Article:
Blood sugar health has become a critical public health issue worldwide, especially in the West. Diabetes has soared in the modern era, with over 6.3% of the world’s population, or 422 million people, suffering from diabetes today. This disease was exceedingly rare in the past. It was never hard to maintain normal blood sugar levels in pre-industrial society. After all, the human body evolved to maximize the energy and nutritional value of foods found in nature. Ironically, the post-industrialized global food economy has made food less nutritious, predictably far more abundant, calorically dense, and packed with sugars.
The Importance of Healthy Blood Sugar Levels
Blood sugar is always present as glucose’s primary role is to deliver energy to the cells. A normal blood sugar level is an HbA1c measurement of below 5.7% (39 mmol/mol) is considered normal levels. Above that is considered elevated HbA1c, and measurement above 6.5% (47 mmol/mol) is defined as diabetes. At those higher levels, glucose becomes toxic to multiple organs and physiological processes. Insulin is the hormone that the body releases to lower blood sugar levels, keeping glucose in check in healthy people. When our bodies can’t produce enough insulin, or our cells become resistant to insulin, blood sugar levels increase and stay high. Glucose also attacks the insulin-producing cells of the pancreas. Over time, that becomes a vicious cycle that accelerates the development of diabetes. Fortunately, it’s possible to prevent the triggering of this cycle, and there is hope for many to reverse prediabetes before it progresses into full diabetes.
Health Effects of Elevated Blood Sugar
Early signs and symptoms of elevated HbA1care fatigue, headache, mental fogginess, being thirsty or needing to urinate frequently. A keystone effect of high glucose’s long-term attack on the body is damage to the circulatory system. This vascular damage can lead to nerve damage, kidney failure, damage to the retina that can lead to blindness and non-healing foot injuries that can lead to amputation. For decades, high blood sugar has also been linked to heart disease, stroke and cognitive decline. People with high blood sugar have been found to have a significantly lower life expectancy1.
What Is a Normal A1c Level?
Normal blood sugar levels for non-diabetics is an HbA1c measurement between 4% and 5.6%. Each individual’s response to glucose is different based on their age and other factors. It’s important to keep in mind that HbA1c is an estimated average exposure to glucose and not a point-in-time measurement. Unlike blood glucose monitors and test strips that measure direct blood glucose at the time of the test, HbA1c measurement does not reflect the extremes of blood sugar fluctuation.
What Is a Dangerous Level of A1c?
Once a diabetes diagnosis is confirmed, the goal is to maintain a level below 7% (Below 50 mmol/mol). Above these values, elevated HbA1c can become dangerous, and lead to irreversible, life-threatening conditions over time. Severely elevated average blood glucose HbA1c of over 9% (75 mmol/mol) can lead to heart attack or stroke, blindness, kidney failure and amputations. Moreover, acute effects of very high blood sugar, such as diabetic ketoacidosis, are a clinical emergency and can lead to coma and death.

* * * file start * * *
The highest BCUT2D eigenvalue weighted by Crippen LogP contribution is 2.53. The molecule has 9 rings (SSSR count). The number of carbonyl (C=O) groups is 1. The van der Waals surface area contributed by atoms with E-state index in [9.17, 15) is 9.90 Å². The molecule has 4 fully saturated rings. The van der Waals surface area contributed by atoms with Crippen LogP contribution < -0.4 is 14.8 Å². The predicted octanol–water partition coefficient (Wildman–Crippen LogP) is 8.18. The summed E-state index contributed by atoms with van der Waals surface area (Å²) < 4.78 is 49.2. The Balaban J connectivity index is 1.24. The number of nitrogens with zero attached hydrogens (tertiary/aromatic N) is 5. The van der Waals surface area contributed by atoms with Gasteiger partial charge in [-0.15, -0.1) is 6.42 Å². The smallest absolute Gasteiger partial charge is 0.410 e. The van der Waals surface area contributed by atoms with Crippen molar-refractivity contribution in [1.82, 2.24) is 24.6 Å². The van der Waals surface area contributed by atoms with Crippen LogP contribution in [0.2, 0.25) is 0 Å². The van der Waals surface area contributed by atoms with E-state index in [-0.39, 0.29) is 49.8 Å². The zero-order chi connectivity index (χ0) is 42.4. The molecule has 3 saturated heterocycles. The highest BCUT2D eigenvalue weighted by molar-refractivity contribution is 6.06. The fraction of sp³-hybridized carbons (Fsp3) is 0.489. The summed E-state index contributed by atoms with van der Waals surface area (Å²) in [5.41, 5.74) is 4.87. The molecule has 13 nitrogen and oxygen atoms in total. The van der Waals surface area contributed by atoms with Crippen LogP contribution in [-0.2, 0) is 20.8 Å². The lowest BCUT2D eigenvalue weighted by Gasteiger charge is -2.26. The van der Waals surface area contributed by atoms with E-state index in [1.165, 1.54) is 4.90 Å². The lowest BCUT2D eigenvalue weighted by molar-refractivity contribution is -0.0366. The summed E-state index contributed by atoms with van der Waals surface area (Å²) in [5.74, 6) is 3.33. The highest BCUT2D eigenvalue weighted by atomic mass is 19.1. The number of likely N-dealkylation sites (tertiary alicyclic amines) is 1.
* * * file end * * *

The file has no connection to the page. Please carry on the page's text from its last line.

HbA1c measurement is an effective and accurate way of tracking blood glucose over time. Both lab tests and at-home tests measure glycated hemoglobin as a percentage of total hemoglobin in red blood cells. Sugar binds to hemoglobin, so over time it records how much sugar was present in the blood over a 2–3-month period. HbA1c can be measured in a lab from drawn blood ordered in a doctor’s office. But more and more people are taking ownership of their health and testing at home using a dried blood spot test. When done at home, testing empowers ordinary people with insight into how their bodies work and gives them the tools to realize healthy blood sugar levels and a healthier future.
Long Term/Average Blood Glucose A1c Levels Test
The advantage of the HbA1c test is the function of time, measuring the uptake of available blood glucose by hemoglobin as it is made. The length of time is determined by red blood cells that live for about 3 months. An averaging of blood sugar levels from single-point measurements taken over the same period would be costly and exhaustive. This is due to blood sugar levels fluctuating widely over the day, even in healthy people. A symphony of chemical signals goes to work to regulate glucose with the release of insulin after meals and at various times a day responding to the body’s circadian rhythms2. Measuring A1c does the averaging math for us and has the distinct advantage of being a long-term average of blood sugar levels.
The Zinzino HbA1c Test
What makes the Zinzino HbA1c Test different from others is its novel approach integrating a lifestyle questionnaire with laboratory testing data. Vitas Analytical Services A/S is our laboratory provider for Zinzino’s H1bA1c dried blood spot test. It is one of the world’s leaders in quality laboratory services and they produce and process the test based on our exacting specifications. Zinzino then contextualizes lab data with a comprehensive lifestyle assessment. The end product is a report with personal recommendations on diet, supplementation, exercise and physical activity. Our holistic approach to HbA1c testing gives you the information to assess and take control of your health destiny.
- “Hyperglycemia in diabetes.” Mayo Clinic https://www.mayoclinic.org/diseases-conditions/hyperglycemia/symptoms-causes/syc-20373631 Accessed 31 July 2022
- Mason IC, Qian J, Adler GK, Scheer F. 2020 Impact of circadian disruption on glucose metabolism: implications for type 2 diabetes. Diabetologia volume 63, pages 462–472 (2020) https://doi.org/10.1007/s00125-019-05059-6